Compact III-V Nitrides-Based Integrated Multifunctional Optoelectronic Sensors for Contaminant Characterization in Enclosed Space Environments [2000-02]
This partnership between the University of Houston and Ionwerks, Inc of Houston, Texas investigated the advanced sensors to detect and characterize contaminants in enclosed space environments. Optical sensors utilizing excitation and simultaneous detection of fluorescence are mature instruments for environmental control, chemical analysis, and biomedical studies. Other optical methods relying on absorptions/reflection are simpler but usually are less sensitive than fluorescence spectroscopy. The research involved the integration of a light source, a sensing media, optical spectral filters, and detectors in a single chip to allow the fabrication of miniature, inexpensive, rugged, low mass, and reliable devices, ideally suited for environmental control in space. This project clearly supports NASA's Space Flight Enterprise.

Microsensor-based Autonomous Robots for MARS Greenhouse Operation [2000-02]
The University of Texas at San Antonio in partnership with Techathlon, Inc. of San Antonio, Texas investigated the application of micromechanical systems technology in autonomous systems for robotic aids to astronauts. Microsensor/Microactuator [M/M] technologies with on-board intelligent control systems have allowed breakthroughs in sensing, task-level control, fault detection, accommodation, diagnosis, and prognosis. The robots on-board intelligent control systems allowed breakthroughs in sensing, task-level control, fault detection, accommodation, diagnosis, and prognosis. The ultimate goal of the research is to pave the way for development of prototypes for robots to perform repetitive, tedious, and/or dangerous tasks at a Mars base. This project clearly supports NASA's Space Flight Enterprise.

Dynamics and Stability of a Tethered Satellite with Similar-Sized End-Masses [2001-pres]
This unique partnership among the University of Texas at Dallas, Texas Christian University, Lamar University, and The Michigan Technic Corporation of Holland, Michigan developed a tether deployer that will be tested in the micro gravity environment of space in a Space Shuttle Getaway Special Canister. It is a prototype of a tethered handling mechanism that will be used to actually deploy a pair of tethered satellites in a subsequent flight. Two prototype tether experiments will be flown, one to demonstrate the deployment of a tether and the other to demonstrate tether rewinding, both operations are required for a tethered satellite flight. In the later flight, two satellites, connected by a tether will be deployed, the tether will extend fully, a translation impulse will be applied to one satellite, and then the tether will partially rewind, producing a spin-up which will result in a sensed acceleration [artificial gravity] on the tethered satellites.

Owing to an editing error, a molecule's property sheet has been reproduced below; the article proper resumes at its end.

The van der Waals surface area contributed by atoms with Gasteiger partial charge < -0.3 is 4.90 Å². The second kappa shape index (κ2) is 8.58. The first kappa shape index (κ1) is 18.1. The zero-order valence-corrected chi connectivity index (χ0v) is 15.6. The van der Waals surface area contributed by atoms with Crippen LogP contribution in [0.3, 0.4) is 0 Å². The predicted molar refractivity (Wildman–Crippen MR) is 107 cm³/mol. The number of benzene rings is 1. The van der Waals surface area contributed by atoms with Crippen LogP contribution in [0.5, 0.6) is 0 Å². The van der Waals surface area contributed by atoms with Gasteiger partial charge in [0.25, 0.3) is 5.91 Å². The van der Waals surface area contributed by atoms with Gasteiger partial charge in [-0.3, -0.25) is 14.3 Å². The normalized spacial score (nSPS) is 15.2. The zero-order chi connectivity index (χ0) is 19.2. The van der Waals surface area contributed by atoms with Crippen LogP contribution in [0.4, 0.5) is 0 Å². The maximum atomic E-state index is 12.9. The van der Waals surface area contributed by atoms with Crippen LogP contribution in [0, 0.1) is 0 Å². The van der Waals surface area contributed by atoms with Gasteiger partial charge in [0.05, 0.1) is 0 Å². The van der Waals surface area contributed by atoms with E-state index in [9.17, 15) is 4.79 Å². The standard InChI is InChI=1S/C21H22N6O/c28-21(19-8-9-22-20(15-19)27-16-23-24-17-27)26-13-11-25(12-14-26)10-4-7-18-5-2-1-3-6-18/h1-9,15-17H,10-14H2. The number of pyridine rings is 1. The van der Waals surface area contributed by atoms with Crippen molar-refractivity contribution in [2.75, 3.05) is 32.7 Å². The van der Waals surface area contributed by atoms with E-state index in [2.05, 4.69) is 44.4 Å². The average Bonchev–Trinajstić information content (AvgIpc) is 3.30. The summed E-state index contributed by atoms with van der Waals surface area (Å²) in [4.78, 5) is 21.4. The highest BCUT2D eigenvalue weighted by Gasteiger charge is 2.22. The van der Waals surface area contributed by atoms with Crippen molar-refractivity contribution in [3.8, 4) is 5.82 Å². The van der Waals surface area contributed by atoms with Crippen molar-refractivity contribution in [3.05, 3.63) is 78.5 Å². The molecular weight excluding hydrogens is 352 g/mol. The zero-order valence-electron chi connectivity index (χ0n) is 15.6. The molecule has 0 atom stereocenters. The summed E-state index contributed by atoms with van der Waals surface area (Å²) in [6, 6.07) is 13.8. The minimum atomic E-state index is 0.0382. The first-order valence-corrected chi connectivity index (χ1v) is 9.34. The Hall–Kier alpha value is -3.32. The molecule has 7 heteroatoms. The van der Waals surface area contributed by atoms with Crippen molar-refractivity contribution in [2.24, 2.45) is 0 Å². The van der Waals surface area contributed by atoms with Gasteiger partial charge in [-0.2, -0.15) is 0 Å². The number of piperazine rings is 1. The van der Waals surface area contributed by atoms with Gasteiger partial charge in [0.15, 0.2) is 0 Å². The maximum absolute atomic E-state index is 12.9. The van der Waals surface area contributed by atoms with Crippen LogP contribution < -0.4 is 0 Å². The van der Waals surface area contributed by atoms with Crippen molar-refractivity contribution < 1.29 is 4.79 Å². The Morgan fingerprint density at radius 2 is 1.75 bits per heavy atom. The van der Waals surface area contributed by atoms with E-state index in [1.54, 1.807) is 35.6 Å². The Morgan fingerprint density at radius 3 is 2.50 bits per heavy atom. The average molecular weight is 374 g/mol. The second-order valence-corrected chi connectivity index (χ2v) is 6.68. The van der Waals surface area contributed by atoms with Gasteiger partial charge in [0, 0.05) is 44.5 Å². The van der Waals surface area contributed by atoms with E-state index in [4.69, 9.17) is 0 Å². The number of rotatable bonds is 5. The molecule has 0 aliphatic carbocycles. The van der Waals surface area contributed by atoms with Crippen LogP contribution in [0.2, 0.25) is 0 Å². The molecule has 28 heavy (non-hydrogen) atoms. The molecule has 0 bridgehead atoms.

In addition to the TSGC SRP funding, this project recently received additional funding through the Texas Advanced Technology Program. This additional funding has allowed UT Dallas to initiate add-on projects fro the tethered satellites. The first add-on will accommodate 6 to 8 university student experiments from UTD, TCU, and Lamar University as well as several high school groups from the Dallas-Fort Worth and Beaumont areas. This project clearly supports NASA's Space Flight Enterprise.

Combustion Performance of Energetic Materials in Microgravity [2002-pres]
Texas Tech University in partnership with Los Alamos National Laboratory investigated the use of nanocomposite energetic materials for propellant applications. The nanocomposites are a mixture of nano-scale fuel and oxidizer particles that when reacted, exhibit high combustion temperatures and high energy densities. These materials can be used in a variety of space applications including as igniters, as propellants for space travel, and for stationary energy generation in reduced gravity environments. Preliminary studies on nanocomposite combustion show that nano-particles produce higher reaction rates and propagation velocities than traditional composites. The objective of this research is to understand the role of nanoparticles in combustion reactions under conditions where gravity-related effects are suppressed. Results from this work have improved understanding of fundamental aspects of combustion processes relevant to space exploration. Because it involves fundamental propulsion and energy generation technologies in space, this research supports NASA's Earth Science Enterprise, its Space Science Enterprise, and its Space Flight Enterprise.